COURT OF APPEAL FOR BRITISH COLUMBIA
Marine Drive Golf Club v. Buntain et al and B.C. Human Rights Tribunal,
2007 BCCA 17
Marine Drive Golf Club
Lynn Buntain, Rhiannon Charles, Judy Clarke, Jenny Francis,
Lana Gustavson, Dianne Guy, Dianne Hardouin, Ingrid Hart,
Debbie Heffel, Sheila Hughson, Louise Jean, Mary Anne Keilty,
Jennifer Kerr, Carol Kirkwood, Lindy Kirkwood, Andrea Kon,
Janelle Lacroix, Anne Lippert, Joan McMaster, Carrie Mak,
Louise Martin, Janet Pau, Penny Paul, Barbara Perry, Janet Reid,
Barbara Renwick, Sheila Ritchie, Shirley Skillen, Dianne Snyder,
Karen Thompson, Vicki Torbet, Jeane Treloar, Deborah Upton,
Lesley Williams, Carol Wishart and Sandy Young
British Columbia Human Rights Tribunal
The Honourable Chief Justice Finch
The Honourable Madam Justice Rowles
The Honourable Mr. Justice Thackray
R.L. Basham, Q.C. and V.H. Stewart
Counsel for the Appellants
G.K. Macintosh, Q.C. and T.A. Dickson
Counsel for the Respondent
Marine Drive Golf Club
Place and Date of Hearing:
Vancouver, British Columbia
November 10, 2006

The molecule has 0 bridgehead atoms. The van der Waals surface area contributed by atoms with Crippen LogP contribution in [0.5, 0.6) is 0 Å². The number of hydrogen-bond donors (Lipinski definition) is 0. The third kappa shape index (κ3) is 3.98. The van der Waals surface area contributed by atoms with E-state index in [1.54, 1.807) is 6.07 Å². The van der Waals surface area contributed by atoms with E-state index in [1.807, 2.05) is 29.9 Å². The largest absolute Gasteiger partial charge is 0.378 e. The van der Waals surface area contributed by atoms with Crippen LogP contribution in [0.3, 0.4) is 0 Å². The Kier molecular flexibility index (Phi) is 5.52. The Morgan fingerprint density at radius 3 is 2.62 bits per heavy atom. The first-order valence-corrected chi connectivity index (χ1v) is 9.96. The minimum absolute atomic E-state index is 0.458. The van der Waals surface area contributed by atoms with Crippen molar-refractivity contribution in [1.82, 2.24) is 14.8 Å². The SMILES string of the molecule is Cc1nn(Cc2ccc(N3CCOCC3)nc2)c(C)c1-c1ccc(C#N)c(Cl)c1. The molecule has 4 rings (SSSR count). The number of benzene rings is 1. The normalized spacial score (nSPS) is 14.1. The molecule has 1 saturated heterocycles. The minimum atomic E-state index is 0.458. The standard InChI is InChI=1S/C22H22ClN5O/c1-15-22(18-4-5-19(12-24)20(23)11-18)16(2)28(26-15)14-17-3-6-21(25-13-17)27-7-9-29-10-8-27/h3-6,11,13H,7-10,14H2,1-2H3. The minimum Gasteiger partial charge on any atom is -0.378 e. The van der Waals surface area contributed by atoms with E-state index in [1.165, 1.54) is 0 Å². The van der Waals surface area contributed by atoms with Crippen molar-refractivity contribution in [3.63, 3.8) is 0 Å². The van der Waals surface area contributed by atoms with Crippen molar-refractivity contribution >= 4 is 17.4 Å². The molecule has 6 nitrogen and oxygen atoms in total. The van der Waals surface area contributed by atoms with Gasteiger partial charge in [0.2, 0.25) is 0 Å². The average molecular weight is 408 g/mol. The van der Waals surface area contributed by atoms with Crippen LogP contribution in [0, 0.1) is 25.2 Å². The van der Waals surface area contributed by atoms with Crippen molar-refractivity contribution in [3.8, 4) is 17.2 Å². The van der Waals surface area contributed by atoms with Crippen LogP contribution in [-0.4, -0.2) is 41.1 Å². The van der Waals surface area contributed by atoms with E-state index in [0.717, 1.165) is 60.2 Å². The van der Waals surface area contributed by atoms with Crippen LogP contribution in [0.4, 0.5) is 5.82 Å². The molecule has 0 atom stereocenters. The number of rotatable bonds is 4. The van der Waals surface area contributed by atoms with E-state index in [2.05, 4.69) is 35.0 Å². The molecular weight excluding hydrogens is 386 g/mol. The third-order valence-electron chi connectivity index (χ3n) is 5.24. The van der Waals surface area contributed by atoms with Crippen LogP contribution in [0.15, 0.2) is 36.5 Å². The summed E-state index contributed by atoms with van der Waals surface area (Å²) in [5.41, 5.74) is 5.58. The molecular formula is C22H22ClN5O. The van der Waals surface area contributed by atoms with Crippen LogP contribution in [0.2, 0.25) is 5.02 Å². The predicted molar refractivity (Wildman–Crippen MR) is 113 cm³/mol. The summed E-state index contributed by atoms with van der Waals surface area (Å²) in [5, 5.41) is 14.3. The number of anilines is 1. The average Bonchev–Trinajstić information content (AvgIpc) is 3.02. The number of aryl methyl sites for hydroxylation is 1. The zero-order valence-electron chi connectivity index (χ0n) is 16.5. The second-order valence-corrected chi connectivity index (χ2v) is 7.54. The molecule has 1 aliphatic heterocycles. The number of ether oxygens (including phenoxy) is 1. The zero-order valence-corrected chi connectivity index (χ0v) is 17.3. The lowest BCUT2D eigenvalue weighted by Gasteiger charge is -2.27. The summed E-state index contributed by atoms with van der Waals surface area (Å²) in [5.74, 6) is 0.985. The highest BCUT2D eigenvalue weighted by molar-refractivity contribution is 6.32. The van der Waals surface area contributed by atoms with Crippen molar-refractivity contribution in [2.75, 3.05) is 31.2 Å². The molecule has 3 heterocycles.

Place and Date of Judgment:
Vancouver, British Columbia
January 11, 2007
Written Reasons by:
The Honourable Mr. Justice Thackray
Concurred in by:
The Honourable Chief Justice Finch
The Honourable Madam Justice Rowles
Reasons for Judgment of the Honourable Mr. Justice Thackray:
 This is an appeal of an order of the Supreme Court of British Columbia which held that the British Columbia Human Rights Tribunal did not have jurisdiction to hear and decide the appellants’ complaint that Marine Drive Golf Club discriminated against them contrary to section 8(1) of the Human Rights Code, R.S.B.C. 1996, c. 210. The Tribunal’s reasons are reported at 2005 BCHRT 119,  B.C.H.R.T.D. No. 119 (Q.L.). Madam Justice Boyd’s reasons are reported at 2005 BCSC 1434, 50 B.C.L.R. (4th) 167.
 The most relevant provisions of the Code are as follows:
3 The purposes of this Code are as follows:
(a) to foster a society in British Columbia in which there are no impediments to full and free participation in the economic, social, political and cultural life of British Columbia;
(b) to promote a climate of understanding and mutual respect where all are equal in dignity and rights;
(c) to prevent discrimination prohibited by this Code;
(d) to identify and eliminate persistent patterns of inequality associated with discrimination prohibited by this Code;
(e) to provide a means of redress for those persons who are discriminated against contrary to this Code;
8(1) A person must not, without a bona fide and reasonable justification,
(a) deny to a person or class of persons any accommodation, service or facility customarily available to the public, or
(b) discriminate against a person or class of persons regarding any accommodation, service or facility customarily available to the public